This issue explores how teachers can use primary sources to guide students through the inquiry process and create an active learning environment.
Inquiry is inherent to teaching with primary sources. These raw materials of history—original documents and objects which were created at the time under study—compel students to draw on their prior knowledge, personal experiences and critical thinking skills to construct meaning. Teachers play an essential role in primary source-based inquiry learning by carefully selecting primary sources, encouraging and sustaining curiosity with probing questions, and modeling analysis and reflective practice.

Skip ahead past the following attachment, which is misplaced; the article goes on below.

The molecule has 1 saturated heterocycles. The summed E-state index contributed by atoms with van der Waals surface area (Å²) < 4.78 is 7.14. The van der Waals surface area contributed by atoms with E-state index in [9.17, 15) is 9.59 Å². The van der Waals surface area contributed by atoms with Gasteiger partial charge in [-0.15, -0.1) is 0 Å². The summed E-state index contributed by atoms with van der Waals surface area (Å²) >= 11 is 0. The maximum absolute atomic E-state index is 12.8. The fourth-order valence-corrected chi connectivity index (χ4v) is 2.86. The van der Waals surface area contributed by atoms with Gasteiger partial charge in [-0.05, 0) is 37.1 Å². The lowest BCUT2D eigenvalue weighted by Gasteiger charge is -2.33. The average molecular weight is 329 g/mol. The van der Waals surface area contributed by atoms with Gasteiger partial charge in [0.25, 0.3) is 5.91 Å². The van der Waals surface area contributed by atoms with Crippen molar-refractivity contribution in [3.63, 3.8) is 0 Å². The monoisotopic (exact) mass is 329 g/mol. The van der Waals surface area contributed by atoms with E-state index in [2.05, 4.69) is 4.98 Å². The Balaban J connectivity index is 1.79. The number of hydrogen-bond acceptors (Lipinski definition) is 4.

Connecting inquiry to learning is certainly not a new instructional strategy. Countless educators, including Socrates and John Dewey, have advocated inquiry-based learning in one form or another. An iterative, often non-linear process, inquiry learning is reflective throughout and could be deconstructed into several phases. To successfully support students through the inquiry process, a teacher must first understand its various phases, both in theory and practice. In this issue’s feature article, former American Association of School Librarians (AASL) president Barbara Stripling explores the inquiry phases (wonder, connect, investigate, construct, express, and reflect) and describes how teachers can use primary sources to facilitate inquiry learning.